AS Australia assesses its relationship with China in terms of trade, productivity, security and more, the government is obliged to find the right policy balance to bring Australia maximum benefits with minimal risk.
What does Australia risk by deeper engagement with China? What are the risks to our nation's economy, security, productivity? What risks are posed by the role of China in the telecommunications sector? While that debate progresses, I believe there can be only one overarching response: the greatest risk to Australia's future prosperity is from missing out on the innovation China has to offer.
In no other industry is that fact quite as pronounced as in telecommunications.
For many, Australia's relationship with China is measured in numbers, usually very large numbers. Most Australians would be well aware of the overwhelmingly positive impact that trade with China has had on Australia's economy. According to the Australia China Business Council, the average value of trade with China was worth $13,470 to each Australian household last year alone. That's an increase of 93 per cent since 2007.
However, what is unknown to most Australians is that telecommunications plays such a central role in our trade relationship with China. During 2010-11, Australia imported more than $7.9 billion worth of telecommunications equipment from around the world. It was No 5 in the list of Australia's major imports. Of that $7.9bn figure, 53 per cent of Australia's telecommunications imports came from China. Let me make that point clear: Australia imported more telecommunications equipment from China than every other country in the world combined.
Equally startling is the fact the dollar value of telecoms imports from China has more than doubled in the past four years.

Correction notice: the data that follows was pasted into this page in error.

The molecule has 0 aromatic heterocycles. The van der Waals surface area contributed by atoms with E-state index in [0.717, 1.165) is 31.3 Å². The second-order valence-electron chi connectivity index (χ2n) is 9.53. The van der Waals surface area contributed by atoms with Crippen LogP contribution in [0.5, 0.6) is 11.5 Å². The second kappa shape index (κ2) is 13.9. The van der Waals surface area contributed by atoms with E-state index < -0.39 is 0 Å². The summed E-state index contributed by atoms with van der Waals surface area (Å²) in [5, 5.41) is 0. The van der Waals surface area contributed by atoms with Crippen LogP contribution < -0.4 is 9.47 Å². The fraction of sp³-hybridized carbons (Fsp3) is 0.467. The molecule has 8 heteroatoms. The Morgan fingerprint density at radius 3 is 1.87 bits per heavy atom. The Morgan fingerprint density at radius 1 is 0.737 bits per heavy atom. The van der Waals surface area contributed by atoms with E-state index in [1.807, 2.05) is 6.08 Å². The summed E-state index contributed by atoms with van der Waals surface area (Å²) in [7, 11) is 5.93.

Of course, that figure does not just represent Huawei. The reality is that all major telecoms vendors, no matter where in the world they may have their headquarters, manufacture their equipment in China.
The result of this has been a significant drop in the price Australians pay for telecommunications technology. For operators and consumers alike, the role of Chinese innovation has continued to drastically reduce prices and rapidly bolster technological advances in the industry.
Turning again to the statistics around Australia's global imports, the figures are even more staggering when we look at the breakdown of Australia's imports from China. Of Australia's principal imports from China, telecommunications equipment is second only to textiles, footwear and clothing, accounting for roughly 10 per cent of Australia's total.
During the past four years, telecommunications equipment import prices have decreased at an annual average rate of 10 per cent. This compares with an increase in the consumer price index of 3.2 per cent within the same period. If Chinese innovation has led to price decreases of 10 per cent annually, can you imagine the flow-on effects if Australia were to reassess its stance on Chinese telecommunications equipment?
I raise all of these impressive numbers because they indisputably support the argument that the real risk facing Australia is not from China itself. The real risk is Australia missing out on the innovation that China has to offer.
Innovation is a very different thing to imports and exports, but it is equally measurable. Huawei has played a significant role, possibly the most significant role, in China's intellectual property boom.
Huawei became the world's No 1 company for new patent applications in 2008 and has been in the global top-five companies for new patent applications every year since. It's even more impressive when you consider that Huawei is filing more patents than household names such as Samsung, Microsoft, Sony or GE.
Australia cannot risk being left behind in the digital age. If Australia is overly cautious in its stance towards Chinese innovation, our nation risks becoming "digitally stranded" while our regional neighbours leap ahead.
In the Australia China Business Council submission to the Australia in the Asian Century white paper, it notes that China has surpassed Japan as the globe's second largest spender on industrial research and development, and is slated to overtake the US before the end of the decade.
China's total R&D investment accounted for 12.8 per cent of global spending in 2009, up from only 2.2 per cent in 1993.
To quote from its submission: "China has embarked on the largest investment in R&D in human history."
China's 12th five-year plan aims to increase total R&D spending to 2.2 per cent of gross domestic product by 2015, an increase from 1.75 per cent in 2010 and 1.3 per cent in 2005. This will mean 3.3 patents for every 10,000 Chinese citizens. Can Australia really risk missing out on the innovation that will bloom from "the largest investment in R&D in human history"? At the cusp of the Asian Century, the greatest risk facing Australia is missing out on the innovation that China has to offer.
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